Being an Indian, I have a lot of things that I can relate to in Ireland. The tricolor flag and the fight for freedom from the British being two of them. Naturally, I was thrilled when I was offered an advance copy of Marita Conlon-McKenna’s Rebel Sisters by TLC Book Tours to review (thanks for that!). I had read about the events of 1916 (it’s hard to escape it being in Dublin) and was really interested when the book promised to give me the story of three of the most influential women in the 1916 Rebellion.
Rebel Sisters pans out through the stories of the three Gifford sisters – Grace, Muriel and Nellie. The book begins 16 years before the Rising with domestic scenes from Isabella and Frederick Gifford’s large family comprising 12 children. Well, 11, considering that one of them was away at sea and makes an appearance only much later.
Frederick Gifford is a solicitor and hence his family is able to afford luxuries like a nanny for the children, holidays by the sea, cakes for dessert, and new and expensive dresses for the girls as they attend parties in the upper echelons of society. After the initial introduction to some of the members of the household, our focus is drawn chiefly to the lives of Nellie, Muriel, and Grace with Sidney slipping in between. Through them, we get to see an Ireland that is experiencing its first stirrings of nationalism. People were considering and envisioning a government of their own, and decisions that could be made of their own volition. But there were still a lot of people like Frederick and Isabella who considered the Crown as their leader. Speaking Gaelic was something of an abnormality and for Isabella, it signaled a different level of standing in the society. When she hears of Patrick Pearse’s ‘St Enda’s School’ for boys she is filled with disgust.
“Mother considered it a nest of vipers, a school full of nationalists and Sinn Feiners and Gaelic Leaguers. ‘They speak Gaelic and have no business opening such a school in a good area like Ranelagh,’ she complained.” I was fascinated by this particular point because it speaks volumes about the sea change that Ireland has undergone over the past few decades.
I was fascinated by this particular point because it speaks volumes about the sea change that Ireland has undergone over the past few decades. To the consternation of their mother, each of her girls turns out to be different from her with a mind of their own. Not only do they follow careers of their own and move out of the house, they also get drawn into the brewing revolution in various ways. Muriel trains to be a nurse, Grace goes to art school, eventually turning out to be a great illustrator, Sidney becomes a respected journalist under the pen name of ‘John Brennan’ and Nellie becomes a cooking instructor. To top it all, Muriel gets married to Thomas MacDonagh and Grace falls in love with Joe Plunkett, two nationalists, and key leaders of the 1916 uprising.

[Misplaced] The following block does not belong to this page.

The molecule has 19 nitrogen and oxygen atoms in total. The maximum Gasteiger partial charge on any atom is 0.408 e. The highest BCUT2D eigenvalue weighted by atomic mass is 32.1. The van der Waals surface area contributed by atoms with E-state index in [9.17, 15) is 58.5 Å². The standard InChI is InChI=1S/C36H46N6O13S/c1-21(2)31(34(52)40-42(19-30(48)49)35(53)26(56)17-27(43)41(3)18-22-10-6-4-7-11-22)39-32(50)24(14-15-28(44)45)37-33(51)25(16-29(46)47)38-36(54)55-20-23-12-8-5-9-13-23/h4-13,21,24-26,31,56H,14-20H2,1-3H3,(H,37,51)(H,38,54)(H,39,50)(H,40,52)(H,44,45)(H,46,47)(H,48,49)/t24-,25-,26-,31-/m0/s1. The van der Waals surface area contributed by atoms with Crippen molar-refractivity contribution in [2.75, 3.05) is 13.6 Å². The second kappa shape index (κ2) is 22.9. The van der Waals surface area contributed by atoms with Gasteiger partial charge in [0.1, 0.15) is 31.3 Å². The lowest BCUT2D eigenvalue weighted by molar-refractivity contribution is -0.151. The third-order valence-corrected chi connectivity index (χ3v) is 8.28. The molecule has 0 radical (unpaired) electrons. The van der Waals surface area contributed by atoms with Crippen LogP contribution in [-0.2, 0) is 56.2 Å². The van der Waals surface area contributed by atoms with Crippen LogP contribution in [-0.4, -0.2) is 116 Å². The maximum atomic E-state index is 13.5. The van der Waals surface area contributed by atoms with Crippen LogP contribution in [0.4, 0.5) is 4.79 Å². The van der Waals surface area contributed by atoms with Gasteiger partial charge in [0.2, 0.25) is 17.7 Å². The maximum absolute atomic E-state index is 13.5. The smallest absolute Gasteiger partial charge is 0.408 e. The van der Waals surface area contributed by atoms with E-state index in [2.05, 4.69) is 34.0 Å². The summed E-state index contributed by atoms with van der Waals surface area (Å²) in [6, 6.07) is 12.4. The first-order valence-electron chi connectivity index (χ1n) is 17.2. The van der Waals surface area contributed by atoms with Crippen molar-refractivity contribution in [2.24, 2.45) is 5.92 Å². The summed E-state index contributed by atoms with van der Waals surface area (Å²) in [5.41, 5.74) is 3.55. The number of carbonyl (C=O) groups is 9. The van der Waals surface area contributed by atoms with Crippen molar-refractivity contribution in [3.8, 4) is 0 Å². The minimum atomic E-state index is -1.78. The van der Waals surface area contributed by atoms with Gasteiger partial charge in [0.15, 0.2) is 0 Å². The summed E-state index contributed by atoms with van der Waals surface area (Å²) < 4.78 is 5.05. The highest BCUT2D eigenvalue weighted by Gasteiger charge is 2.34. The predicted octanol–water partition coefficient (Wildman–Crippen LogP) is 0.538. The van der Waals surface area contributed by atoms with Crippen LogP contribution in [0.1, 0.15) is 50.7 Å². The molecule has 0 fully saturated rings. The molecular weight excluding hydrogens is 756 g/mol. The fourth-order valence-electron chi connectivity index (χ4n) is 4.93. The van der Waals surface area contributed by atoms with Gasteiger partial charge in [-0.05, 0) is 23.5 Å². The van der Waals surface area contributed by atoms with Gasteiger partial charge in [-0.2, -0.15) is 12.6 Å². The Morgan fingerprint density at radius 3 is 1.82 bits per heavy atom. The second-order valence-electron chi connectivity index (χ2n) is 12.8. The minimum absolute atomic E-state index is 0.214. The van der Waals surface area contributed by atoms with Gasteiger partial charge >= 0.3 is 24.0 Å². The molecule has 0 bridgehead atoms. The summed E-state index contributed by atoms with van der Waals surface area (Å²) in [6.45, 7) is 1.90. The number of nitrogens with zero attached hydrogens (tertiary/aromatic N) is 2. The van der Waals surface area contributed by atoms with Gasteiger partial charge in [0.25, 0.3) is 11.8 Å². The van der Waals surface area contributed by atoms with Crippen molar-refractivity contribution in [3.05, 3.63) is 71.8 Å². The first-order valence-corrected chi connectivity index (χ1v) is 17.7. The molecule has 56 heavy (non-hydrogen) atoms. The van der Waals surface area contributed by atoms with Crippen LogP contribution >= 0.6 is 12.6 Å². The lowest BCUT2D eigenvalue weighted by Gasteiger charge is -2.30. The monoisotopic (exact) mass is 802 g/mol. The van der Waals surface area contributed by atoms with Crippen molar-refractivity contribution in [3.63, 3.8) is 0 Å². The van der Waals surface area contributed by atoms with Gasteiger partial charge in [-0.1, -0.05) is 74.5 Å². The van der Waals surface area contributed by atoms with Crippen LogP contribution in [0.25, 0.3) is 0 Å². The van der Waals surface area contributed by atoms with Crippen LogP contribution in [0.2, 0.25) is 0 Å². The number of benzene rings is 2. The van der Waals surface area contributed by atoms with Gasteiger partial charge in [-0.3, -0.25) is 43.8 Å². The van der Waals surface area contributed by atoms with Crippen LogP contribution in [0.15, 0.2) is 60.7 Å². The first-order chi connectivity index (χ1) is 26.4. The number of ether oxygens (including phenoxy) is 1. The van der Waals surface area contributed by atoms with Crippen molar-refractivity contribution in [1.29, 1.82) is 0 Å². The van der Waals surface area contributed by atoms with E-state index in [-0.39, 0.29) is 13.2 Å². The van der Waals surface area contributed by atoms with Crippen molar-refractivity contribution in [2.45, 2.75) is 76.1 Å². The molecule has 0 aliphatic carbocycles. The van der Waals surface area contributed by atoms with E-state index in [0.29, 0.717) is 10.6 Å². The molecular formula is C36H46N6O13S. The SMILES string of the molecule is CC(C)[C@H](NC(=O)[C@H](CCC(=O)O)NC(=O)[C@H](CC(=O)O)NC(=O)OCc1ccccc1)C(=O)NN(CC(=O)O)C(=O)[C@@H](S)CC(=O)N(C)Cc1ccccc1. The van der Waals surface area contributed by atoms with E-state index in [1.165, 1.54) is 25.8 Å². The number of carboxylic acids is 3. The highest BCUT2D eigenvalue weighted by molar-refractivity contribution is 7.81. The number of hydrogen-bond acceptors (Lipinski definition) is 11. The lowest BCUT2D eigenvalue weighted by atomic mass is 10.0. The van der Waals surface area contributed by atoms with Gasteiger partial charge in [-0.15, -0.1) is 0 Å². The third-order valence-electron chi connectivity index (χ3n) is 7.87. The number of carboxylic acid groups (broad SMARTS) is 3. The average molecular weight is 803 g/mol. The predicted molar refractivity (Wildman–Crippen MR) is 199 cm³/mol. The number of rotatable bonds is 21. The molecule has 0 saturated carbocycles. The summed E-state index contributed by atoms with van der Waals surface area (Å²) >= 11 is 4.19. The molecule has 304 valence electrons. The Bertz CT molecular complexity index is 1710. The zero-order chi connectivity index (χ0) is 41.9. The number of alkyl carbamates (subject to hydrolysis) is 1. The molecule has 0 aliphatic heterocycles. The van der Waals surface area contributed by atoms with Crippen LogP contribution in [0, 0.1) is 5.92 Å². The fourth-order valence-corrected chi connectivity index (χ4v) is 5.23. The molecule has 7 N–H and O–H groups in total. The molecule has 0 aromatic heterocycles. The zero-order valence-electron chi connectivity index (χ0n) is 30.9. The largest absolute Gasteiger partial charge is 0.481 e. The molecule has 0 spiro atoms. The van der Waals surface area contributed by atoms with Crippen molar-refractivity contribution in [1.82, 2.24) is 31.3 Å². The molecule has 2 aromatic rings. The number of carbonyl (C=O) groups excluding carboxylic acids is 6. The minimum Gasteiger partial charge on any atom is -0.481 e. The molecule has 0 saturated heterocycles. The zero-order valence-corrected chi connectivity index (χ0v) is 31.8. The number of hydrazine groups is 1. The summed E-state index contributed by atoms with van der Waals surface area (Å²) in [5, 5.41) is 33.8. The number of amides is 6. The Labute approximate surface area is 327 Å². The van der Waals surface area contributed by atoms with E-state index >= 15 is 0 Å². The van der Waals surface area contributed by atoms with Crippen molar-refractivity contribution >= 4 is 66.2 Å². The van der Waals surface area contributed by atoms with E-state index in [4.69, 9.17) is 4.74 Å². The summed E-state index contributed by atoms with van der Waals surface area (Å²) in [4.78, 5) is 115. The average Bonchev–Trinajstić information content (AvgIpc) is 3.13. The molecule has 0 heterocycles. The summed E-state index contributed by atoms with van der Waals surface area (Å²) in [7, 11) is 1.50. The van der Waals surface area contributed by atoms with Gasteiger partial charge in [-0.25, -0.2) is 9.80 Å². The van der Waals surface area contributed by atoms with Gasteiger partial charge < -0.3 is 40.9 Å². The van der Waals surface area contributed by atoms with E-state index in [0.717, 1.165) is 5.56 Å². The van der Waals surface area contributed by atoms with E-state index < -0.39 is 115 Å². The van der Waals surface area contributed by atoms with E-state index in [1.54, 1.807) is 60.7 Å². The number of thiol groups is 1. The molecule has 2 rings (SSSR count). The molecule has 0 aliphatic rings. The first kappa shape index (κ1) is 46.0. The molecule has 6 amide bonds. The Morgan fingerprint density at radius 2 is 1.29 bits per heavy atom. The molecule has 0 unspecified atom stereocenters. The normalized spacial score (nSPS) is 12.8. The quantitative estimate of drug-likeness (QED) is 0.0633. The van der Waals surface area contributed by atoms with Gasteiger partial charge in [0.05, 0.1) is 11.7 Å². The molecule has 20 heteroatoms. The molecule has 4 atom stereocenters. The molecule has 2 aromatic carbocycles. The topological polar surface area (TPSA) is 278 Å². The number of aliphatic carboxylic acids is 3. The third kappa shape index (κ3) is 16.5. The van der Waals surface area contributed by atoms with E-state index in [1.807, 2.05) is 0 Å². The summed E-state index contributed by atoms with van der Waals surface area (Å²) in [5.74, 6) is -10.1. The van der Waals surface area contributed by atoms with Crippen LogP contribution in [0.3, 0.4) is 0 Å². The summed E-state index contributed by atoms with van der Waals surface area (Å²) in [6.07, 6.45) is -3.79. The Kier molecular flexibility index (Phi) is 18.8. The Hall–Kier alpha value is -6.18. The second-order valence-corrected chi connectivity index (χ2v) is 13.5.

I liked reading about the imagined, day-to-day lives of these women, no doubt put together through painstaking research. But there were many details that weren’t really required. Mostly, overwrought sentences that had superfluous adjectives and explanations. People are reading or sitting “quietly” or men are talking or escorting women “politely” all the time. Sample these sentences –
“‘You are very welcome to bring a sister or a friend along,’ he added politely.”
“‘You look divine,’ John promised as they walked to the nearby tram stop.”
“With his ring on her finger, the two of them were now linked forever.”
They just don’t evoke the emotions they intend to and the feelings fall flat. We know a lot about the sisters, their professions and their love lives but we don’t go under the skin of the characters, empathizing with them, understanding them, or sharing moments with them. There were some parts that did require a little more fleshing out. Like Sidney’s penchant for being called by her nickname ‘John’ inside the house as well. I found the usage of ‘John’ to refer to ‘Sidney’ quite disconcerting because of the lack of a solid explanation.
For me, the most honest parts of the book are towards the end, when the rising gathers steam. I particularly liked the moments when Muriel and Grace know that Thomas and Joe had been given the death sentence. There is a bit of poignancy and feeling that is absent in the rest of the book.
“A soldier came and knocked on their front door. Three-year-old Don ran ahead of her as she went to open it.
‘Where is my dada?’ he demanded, seeing the man’s army uniform.
‘Your father is to be shot,’ the man said coldly and her little boy, scared and hysterical, ran back into her arms.
Muriel began to shake.
‘Mrs. Muriel MacDonagh, it has been ordered that Mr. Thomas MacDonagh, who is convicted of treason, is to be executed at Kilmainham Jail tomorrow…’
Execution…execution…The very words made her feel weak and she tried to steady herself.”
Spare and to the point, I felt Muriel’s shock as I read it.
In addition to the personal lives of the Giffords, I would have also loved to know a little more about the Cumann na mBan, the Irish Volunteers, and some more details about the events that led up to the Rising. I appreciate the research and the effort that Conlon-McKenna has already poured into this book, and the stories of the Gifford sisters are meant to be told. I just wish they had more life in them than being mere words in a book.
Verdict: Strictly ok
Thanks again to TLC for sending me this copy to review!